(Reuters) — A U.S. government test program with doctors and hospitals slowed healthcare spending in Medicare coverage for the elderly and disabled by hundreds of millions of dollars in 2012 and 2013, but the savings were less in the 2nd year, according to a study released today.
The Journal of the American Medical Assn. study looked at beneficiaries in 32 "Pioneer" accountable care organizations, in which hospitals and doctors follow 33 quality and care standards for Medicare fee-for-service patients. In return they can receive a portion of any healthcare savings back from the government.
The rate of savings was 4% in the 1st year, or a total of $212 million, and less than 1.5%, or $105 million, in the 2nd year. The savings are based on a comparison against spending on beneficiaries in the traditional Medicare fee-for-service program.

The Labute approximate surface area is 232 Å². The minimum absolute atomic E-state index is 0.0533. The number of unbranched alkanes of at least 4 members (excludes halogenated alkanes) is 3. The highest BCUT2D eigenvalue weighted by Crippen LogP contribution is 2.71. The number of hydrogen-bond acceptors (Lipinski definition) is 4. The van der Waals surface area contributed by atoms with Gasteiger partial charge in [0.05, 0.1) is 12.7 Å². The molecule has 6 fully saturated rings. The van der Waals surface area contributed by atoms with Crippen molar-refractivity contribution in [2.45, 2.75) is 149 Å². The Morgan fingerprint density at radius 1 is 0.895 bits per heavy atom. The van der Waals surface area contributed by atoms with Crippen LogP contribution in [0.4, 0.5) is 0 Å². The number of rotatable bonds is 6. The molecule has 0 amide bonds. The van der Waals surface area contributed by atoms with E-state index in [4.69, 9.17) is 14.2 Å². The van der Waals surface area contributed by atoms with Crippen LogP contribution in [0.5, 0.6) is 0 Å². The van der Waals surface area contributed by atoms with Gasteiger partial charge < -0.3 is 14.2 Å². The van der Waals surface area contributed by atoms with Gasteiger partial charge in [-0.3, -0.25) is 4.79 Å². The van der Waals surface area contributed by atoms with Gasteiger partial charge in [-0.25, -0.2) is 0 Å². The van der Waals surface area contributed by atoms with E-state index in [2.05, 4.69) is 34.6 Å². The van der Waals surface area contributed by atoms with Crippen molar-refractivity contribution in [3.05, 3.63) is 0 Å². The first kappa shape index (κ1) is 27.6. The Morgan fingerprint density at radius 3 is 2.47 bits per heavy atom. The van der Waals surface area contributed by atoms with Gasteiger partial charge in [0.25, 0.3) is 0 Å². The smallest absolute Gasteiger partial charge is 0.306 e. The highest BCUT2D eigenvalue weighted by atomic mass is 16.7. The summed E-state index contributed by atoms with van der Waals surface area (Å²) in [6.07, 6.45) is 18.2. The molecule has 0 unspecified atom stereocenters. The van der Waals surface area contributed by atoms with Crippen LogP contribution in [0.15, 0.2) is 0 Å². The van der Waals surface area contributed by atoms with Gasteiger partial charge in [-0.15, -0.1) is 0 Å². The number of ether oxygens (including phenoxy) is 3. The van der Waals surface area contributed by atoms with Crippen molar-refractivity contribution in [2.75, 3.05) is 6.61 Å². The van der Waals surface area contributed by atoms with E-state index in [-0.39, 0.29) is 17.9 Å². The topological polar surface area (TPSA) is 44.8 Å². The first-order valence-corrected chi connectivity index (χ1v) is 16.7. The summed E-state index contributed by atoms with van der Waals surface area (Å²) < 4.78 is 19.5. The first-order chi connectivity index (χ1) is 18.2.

The program is part of the national healthcare reform law, or the Affordable Care Act, which aims to cut national healthcare spending through a variety of measures including more preventive health services and the extension of insurance to most people.
The program’s decline in savings between the 1st and 2nd year could be due to the organizations grasping "the low-hanging fruit," Dr. Lawrence Casalino of Weill Cornell Medical College said in a JAMA editorial accompanying the study.
It suggests that either savings will always be smaller in subsequent years, or that it will take time for the organizations to develop better processes that will lower costs in future years, Casalino wrote.
Some aspects of the Pioneer program are being incorporated into 2 new risk-sharing care models being developed, Patrick Conway, acting principal deputy administrator at the Centers for Medicaid & Medicare Services, said during a press briefing.
Some ACOs are expected to move into either the next Pioneer model or into the Medicare shared savings program, he said. Of the 32 ACOs that began in the Pioneer program, 19 are still participating.
Conway said additional healthcare organizations have expressed interest in both the existing and new programs.